Boris Berian and Shannon Rowbury were two of the many athletes who call the Golden State their home. In light of our publication, California Track & Running News, we asked Mark Winitz, our long time contributor to many of our media, to write a daily update on the USA Indoor Champs.
Sorry for the delay on posting this, as I spend most of the champ days posting via social media at RunBlogRun.com and our Live coverage on RunBlogRun!
Watch for Mark Winitz coverage tomorrow!
Californians Win and Advance on
Day One of U.S. Indoor Championships
By Mark Winitz
March 11, 2016 – Californians turned in solid performances on the first day of competition at the U.S. Indoor Track and Field Championships at a newly refurbished Oregon Convention Center in Portland. Berths on the U.S. team heading into next weekend’s IAAF World Indoor Track and Field Championships–in the very same facility–are on the line. The top athletes in each event qualify for a slot on the U.S. team for Worlds provided that they meet the IAAF’s qualifying standards for the competition.
In an important Olympic year, a number of top Americans have elected to compete indoors to hone their skills for outdoors while others focus entirely on the upcoming U.S. Olympic Track and Field Trials and a ticket to Rio for the Olympic Games.
Native San Franciscan Shannon Rowbury has chosen the indoors route and has demonstrated that a memorable year is in the making. The two-time Olympic Games finalist at 1,500m who now trains in Oregon under coach Alberto Salazar defended her title at the Millrose Games Wanamaker Mile last month before grabbing the 3,000m win in Portland. Rowbury ran conservatively, in 6th place through 2,000m behind leaders Emily Infeld, eventual second placer Abbey D’Agostino, and others. With 400 meters to go, Rowbury shot to the lead and proceeded to a convincing 8:55.65 win. She has the qualifying standard for World Indoors so we’ll be seeing her next weekend.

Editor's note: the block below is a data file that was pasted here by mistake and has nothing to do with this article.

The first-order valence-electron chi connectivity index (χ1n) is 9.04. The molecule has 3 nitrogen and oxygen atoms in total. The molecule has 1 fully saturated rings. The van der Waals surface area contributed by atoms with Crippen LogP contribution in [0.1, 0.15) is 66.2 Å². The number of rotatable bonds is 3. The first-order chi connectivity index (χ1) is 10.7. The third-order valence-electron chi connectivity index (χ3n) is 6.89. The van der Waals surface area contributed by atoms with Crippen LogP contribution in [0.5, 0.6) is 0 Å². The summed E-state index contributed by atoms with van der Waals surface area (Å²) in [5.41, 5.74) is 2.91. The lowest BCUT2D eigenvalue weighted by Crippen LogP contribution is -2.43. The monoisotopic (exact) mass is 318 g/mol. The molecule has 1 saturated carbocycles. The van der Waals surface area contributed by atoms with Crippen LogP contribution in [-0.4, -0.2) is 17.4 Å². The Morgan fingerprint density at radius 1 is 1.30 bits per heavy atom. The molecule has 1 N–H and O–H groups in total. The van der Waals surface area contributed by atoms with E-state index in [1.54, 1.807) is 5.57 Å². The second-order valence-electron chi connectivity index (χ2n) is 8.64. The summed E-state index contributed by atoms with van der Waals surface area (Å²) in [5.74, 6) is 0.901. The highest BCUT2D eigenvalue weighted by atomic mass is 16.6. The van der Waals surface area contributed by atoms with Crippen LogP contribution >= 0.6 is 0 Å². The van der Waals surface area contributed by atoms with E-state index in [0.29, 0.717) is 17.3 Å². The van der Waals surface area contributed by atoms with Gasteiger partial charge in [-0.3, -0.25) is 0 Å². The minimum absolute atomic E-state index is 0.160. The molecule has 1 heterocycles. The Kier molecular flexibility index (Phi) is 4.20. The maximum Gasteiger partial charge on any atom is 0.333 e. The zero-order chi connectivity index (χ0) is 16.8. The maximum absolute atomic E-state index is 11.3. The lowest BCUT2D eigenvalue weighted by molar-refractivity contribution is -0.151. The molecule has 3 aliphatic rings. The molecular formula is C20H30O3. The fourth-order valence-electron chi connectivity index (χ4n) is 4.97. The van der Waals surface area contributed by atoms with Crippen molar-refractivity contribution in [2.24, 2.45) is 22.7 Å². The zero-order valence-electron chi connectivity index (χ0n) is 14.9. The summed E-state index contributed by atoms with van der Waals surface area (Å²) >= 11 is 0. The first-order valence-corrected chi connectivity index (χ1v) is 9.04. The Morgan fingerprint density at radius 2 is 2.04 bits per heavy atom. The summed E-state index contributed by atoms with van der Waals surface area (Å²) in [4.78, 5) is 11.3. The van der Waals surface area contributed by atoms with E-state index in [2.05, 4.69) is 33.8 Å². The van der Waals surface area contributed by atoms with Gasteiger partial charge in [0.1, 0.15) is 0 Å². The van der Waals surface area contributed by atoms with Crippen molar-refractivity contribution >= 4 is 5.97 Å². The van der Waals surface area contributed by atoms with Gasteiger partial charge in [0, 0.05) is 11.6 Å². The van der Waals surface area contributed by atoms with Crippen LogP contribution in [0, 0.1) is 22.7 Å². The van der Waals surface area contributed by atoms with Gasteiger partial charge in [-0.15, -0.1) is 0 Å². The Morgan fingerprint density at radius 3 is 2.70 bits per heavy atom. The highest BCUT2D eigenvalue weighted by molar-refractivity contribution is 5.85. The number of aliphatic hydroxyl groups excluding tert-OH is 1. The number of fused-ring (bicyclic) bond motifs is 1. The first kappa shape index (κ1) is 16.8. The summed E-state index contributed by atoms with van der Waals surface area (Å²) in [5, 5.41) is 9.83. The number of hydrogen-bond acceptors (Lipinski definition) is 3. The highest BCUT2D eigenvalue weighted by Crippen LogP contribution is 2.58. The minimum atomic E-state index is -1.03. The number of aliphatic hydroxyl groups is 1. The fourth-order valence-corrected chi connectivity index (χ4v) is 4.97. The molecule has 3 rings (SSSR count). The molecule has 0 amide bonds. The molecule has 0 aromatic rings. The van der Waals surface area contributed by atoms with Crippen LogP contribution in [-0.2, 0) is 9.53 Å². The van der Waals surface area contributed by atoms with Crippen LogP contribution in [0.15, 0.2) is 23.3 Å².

“It was quicker early on than I expected,” Rowbury said. “The plan was to get a good, hard close. With 400 to go I decided enough waiting. By the last 100 meters I felt really great. I’m excited about my fitness. “Now that I’ve made the team I’ll let Coach (Salazar) decide if I compete in the 1,500 tomorrow.”
Other athletes with California ties: Garrett Heath, a 9-time NCAA All-American while at Stanford University, placed 5th in the men’s 3,000m final in 7:41.26, three seconds behind winner Ryan Hill.
In the men’s 35-pound weight throw, Colin Dunbar (age 27, Long Beach, Calif.) heaved a huge 5th round throw of 23.96 meters/78 feet-7/12 inches, a 3-foot personal best, to win the competition. Wearing a black T-shirt with a slogan “Crush Your Goals,” the former All-American for Long Beach State topped three-time Olympic hammer thrower A.G. Kruger who finished in second at 23.24m/76-3. Dunbar’s ultimate goal is to represent the U.S. in the hammer throw at this year’s Olympic Games.
Prior to his win in Portland, Dunbar’s best performances were a third place finish at the 2013 U.S. Indoor Track and Field Championships in the weight throw and a sixth place finish at the 2013 U.S. Outdoor T&F Championships in the hammer throw. A broken foot in 2014 put him on the sidelines that year. Most recently, Dunbar won a silver medal as a member of Team USA at the 2015 NACAC Senior Area Championships in Costa Rica. He qualified for that competition with a sixth-place finish at the U.S. Outdoor Championships.
The 35-pound weight throw is not recognized by the IAAF as an official event, so it is not conducted at the IAAF World Indoor Track & Field Championships. It is the winter indoor equivalent of the hammer throw, which can’t be held indoors because of space restrictions.
Long jumper Jeffrey Henderson, the 2015 Pan American Games gold medalist, grabbed second place in the men’s long jump final with a leap of 8.05/26-5 behind winner Marquis Dendy (8.41m/26-7.25).
In the men’s pole vault final, Adam Bragg (Lake Forest, Calif.) tied for third with three others in 5.50m/18-5. Bragg, 22, who set an Ivy League record (5.42m/17-9.25) for Princeton last year, has a promising future.
In the women’s triple jump final, April Sinkler (Chula Vista, Calif.) grabbed 5th and top Californian in 13.36m/43-10 behind winner Christina Epps, 14.05m/46-1.25.
In the first round of the 60m dash competitions, four Californians advanced to the semi-finals: Men’s 60m: Jeffrey Henderson (Chula Vista) 6.58, Carlin Isles (Chula Vista) 6.68. Women’s 60m: Jenna Prandini (Clovis, CA), 2ndplace, 7.24, Women’s Heat 3: Lekeisha Lawson (West Covina, CA), 2nd place, 7.30.
In the prelims of the women’s 400m, Kendall Baisden (Coronado, Calif,) recorded a fifth-fasted time of 53.20 to advance. Olympic and World Champion Natasha Hastings had the fastest time of the day (51.79) and will be the favored contender in the final.
Other Californians who advanced to their finals: Men’s 800m: Boris Berian (Rancho Cucamonga, Calif.), 1:48.96.
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